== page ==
Uig Ferry Terminal Improvements

Members have approved the drafting and submission of a Harbour Revision Order and other construction consents for the new works required at Uig Harbour, following the decision by Transport Scotland, CMAL and CalMac, to provide a larger vessel for the Uig/Tarbert/Lochmaddy Triangle lifeline ferry service to the Western Isles.

The Highland Council, in conjunction with Caledonian Maritime Assets Ltd (CMAL), CalMac and the Western Isles Council, has been working towards developing the three ports in preparation for the larger vessel and the potential for additional passengers and vehicle traffic. Detailed discussions are ongoing between these partners and Transport Scotland to identify the preferred works to each terminal and also to identify the funding and phasing of the works.

The funding for the capital costs of the infrastructure improvement works at Uig will be recovered through increased harbour dues which are levied on CalMac Ferries Limited. The increase in harbour dues will also cover the additional routine revenue operations. The harbour dues for Uig Ferry Terminal will increase from October 2017,  to cover the capital borrowing for the detailed design works which are ongoing.

The final Masterplan Report has been completed, identifying the preferred improvement works, and this report has been submitted to Transport Scotland. Discussions are ongoing over the scope and timing of the terminal improvement works, together with the cost and associated increase in harbour dues.

Works include land reclamation, berthing structure strengthening and widening, new fendering, dredging, new gangway, linkspan refurbishment or replacement, passenger walkway shelter on the approachway and widening, the demolition and rebuilding of the existing old pier head, and relocation of harbourmaster’s office.

The demolition of the existing ticket office and construction of a new ticket office, the possible relocation of the fisherman’s compound and the widening of the approachway will be the subject of a planning application.

A wave/coastal modelling study will be carried out during detailed design to consider engineering options for improving wind, wave and swell at the berth. When the new vessel comes into service, it is proposed to monitor the climate and berthing conditions which will inform the preferred engineering option.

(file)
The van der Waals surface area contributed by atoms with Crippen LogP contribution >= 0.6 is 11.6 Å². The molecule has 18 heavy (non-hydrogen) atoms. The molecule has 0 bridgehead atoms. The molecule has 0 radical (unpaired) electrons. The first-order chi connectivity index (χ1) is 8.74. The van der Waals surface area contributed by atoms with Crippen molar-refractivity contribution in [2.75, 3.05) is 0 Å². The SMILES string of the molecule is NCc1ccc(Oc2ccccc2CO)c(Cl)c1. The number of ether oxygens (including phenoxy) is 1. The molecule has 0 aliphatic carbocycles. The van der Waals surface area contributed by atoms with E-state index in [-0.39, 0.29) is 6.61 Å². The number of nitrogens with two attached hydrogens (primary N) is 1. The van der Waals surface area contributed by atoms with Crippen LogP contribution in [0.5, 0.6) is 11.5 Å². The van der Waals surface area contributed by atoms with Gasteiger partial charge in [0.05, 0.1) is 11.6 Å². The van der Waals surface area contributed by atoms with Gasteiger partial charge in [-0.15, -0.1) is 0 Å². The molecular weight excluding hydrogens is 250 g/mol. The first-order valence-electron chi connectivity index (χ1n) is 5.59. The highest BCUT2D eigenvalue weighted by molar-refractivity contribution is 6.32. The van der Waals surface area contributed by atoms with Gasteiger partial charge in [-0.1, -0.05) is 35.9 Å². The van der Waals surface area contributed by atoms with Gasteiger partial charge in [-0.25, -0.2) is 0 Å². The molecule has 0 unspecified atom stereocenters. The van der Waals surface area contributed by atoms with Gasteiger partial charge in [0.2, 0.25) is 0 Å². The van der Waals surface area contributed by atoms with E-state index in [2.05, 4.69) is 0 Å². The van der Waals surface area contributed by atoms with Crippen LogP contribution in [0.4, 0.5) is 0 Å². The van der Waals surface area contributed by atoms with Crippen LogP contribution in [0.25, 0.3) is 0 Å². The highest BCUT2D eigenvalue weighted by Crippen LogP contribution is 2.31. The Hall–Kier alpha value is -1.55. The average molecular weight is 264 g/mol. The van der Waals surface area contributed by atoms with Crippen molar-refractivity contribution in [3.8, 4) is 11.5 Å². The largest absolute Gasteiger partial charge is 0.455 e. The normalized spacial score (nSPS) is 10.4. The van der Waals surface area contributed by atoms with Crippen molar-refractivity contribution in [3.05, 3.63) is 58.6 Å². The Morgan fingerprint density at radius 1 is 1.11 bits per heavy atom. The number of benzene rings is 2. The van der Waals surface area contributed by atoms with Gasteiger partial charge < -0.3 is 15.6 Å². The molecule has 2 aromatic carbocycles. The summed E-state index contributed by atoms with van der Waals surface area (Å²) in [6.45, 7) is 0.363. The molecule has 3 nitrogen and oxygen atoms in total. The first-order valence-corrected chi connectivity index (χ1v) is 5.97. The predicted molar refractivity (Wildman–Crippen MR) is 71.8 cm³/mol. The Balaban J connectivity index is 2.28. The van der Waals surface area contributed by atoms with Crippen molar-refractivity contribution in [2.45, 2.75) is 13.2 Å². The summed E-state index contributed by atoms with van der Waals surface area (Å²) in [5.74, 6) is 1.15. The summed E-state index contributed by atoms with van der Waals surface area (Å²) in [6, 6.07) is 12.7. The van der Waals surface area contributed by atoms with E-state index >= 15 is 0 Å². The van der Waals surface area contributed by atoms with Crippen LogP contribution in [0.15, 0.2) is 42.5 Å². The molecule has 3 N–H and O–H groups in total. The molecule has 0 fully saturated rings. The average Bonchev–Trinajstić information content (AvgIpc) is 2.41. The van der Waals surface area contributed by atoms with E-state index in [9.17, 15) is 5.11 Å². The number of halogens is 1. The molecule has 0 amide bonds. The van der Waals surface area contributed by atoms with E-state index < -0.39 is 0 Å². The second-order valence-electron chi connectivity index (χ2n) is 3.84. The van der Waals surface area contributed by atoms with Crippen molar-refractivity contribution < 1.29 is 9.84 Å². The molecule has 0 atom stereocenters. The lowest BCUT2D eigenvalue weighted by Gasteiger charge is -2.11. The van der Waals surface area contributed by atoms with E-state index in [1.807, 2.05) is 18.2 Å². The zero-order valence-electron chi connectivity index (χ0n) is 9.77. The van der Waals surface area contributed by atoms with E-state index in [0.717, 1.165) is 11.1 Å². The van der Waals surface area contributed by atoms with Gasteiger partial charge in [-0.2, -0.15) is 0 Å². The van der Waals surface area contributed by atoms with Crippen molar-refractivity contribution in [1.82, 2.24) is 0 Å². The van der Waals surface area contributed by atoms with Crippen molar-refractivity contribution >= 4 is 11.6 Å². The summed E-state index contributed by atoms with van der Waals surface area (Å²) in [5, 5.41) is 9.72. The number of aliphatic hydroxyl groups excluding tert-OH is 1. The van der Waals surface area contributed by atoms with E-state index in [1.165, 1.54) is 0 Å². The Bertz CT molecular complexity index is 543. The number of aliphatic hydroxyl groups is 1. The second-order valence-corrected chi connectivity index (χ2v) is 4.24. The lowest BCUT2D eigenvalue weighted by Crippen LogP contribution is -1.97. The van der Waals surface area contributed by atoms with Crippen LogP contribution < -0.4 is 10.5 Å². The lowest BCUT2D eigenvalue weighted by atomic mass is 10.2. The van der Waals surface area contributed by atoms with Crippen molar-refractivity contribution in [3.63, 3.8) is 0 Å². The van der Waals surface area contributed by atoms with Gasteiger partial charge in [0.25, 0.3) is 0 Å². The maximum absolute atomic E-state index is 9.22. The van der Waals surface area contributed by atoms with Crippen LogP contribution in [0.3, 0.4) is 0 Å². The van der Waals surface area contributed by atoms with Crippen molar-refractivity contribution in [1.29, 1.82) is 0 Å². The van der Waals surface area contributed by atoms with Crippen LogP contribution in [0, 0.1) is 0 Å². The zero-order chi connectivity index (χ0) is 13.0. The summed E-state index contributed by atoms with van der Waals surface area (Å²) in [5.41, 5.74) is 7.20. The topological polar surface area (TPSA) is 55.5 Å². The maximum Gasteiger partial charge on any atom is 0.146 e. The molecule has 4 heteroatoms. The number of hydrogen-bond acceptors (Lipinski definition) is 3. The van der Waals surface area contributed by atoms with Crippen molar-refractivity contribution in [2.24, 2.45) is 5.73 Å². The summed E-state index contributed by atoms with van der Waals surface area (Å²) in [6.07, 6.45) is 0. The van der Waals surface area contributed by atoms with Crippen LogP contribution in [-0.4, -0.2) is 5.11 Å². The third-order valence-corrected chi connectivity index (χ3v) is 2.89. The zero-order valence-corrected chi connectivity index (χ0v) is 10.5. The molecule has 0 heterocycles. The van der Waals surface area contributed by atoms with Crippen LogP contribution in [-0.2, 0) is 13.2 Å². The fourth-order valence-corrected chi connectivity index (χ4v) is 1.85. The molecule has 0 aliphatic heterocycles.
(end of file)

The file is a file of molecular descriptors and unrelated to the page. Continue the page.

The inclusion of the Uig Ferry Terminal Upgrade within the Council’s capital programme will be considered by Full Council in due course.

Chair of the Council’s Environment, Development and Infrastructure Committee said: “This agreement makes sure that the construction consents can be progressed without delay to ensure the facilities maximise the benefits of the new vessel. This is vital to the whole of the west coast, as this allows the current vessel MV Hebrides to take up other duties and cascade the fleet across the network increasing availability of service and capacity.”

Convener of the Council, Bill Lobban said: “The significant investment in Uig harbour infrastructure will be a very positive development for Skye.”

Caledonian Maritime Assets Limited (CMAL) hosted a series of public meetings in April and September to update communities on the design and build of the new dual fuel vessel for the Skye Triangle route and to discuss harbour infrastructure at Uig, Tarbert (Harris) and Lochmaddy.

Lorna Spencer, Director of Harbours at CMAL said:

“The age and condition of the existing infrastructure at these harbours will benefit from investment to optimise operations, and we have been working with the local authorities to investigate proposals for upgrade work.  No final decisions have been made on what work will be carried out and proposals are subject to funding availability.”

A Harbour Empowerment or Revision Order (HRO) is a piece of local legislation governing a port. It is made as a Scottish Statutory Instrument under the 1964 Harbours Act by Scottish Ministers. An order can create and empower Harbour Authorities to undertake works or vary their existing harbour powers.

CMAL owns property at piers and harbours at more than 26 locations throughout Scotland.  CMAL is delivering a programme of investment and improvements, which will create better facilities.  In addition to its pier and harbour facilities, CMAL owns 33 ferries.  All 33 vessels are leased to CalMac Ferries Ltd for use on ferry services on the Clyde and Hebrides. In addition, two ferries are currently under construction.

The two dual fuel vessels are currently being built in Port Glasgow and are earmarked for the Arran and Skye Triangle routes.  They will be capable of running on liquefied natural gas (LNG) and marine gas oil (MGO), helping to reduce carbon emissions.  The vessels will carry up to 1,000 passengers and provide 646-metre vehicle lane capacity, which is approximately 25% increased carrying of a mix of cars, light vehicles, coaches and heavy goods vehicles.

 

 

 

26 Oct 2017
Tell us something about this topic How is this webpage?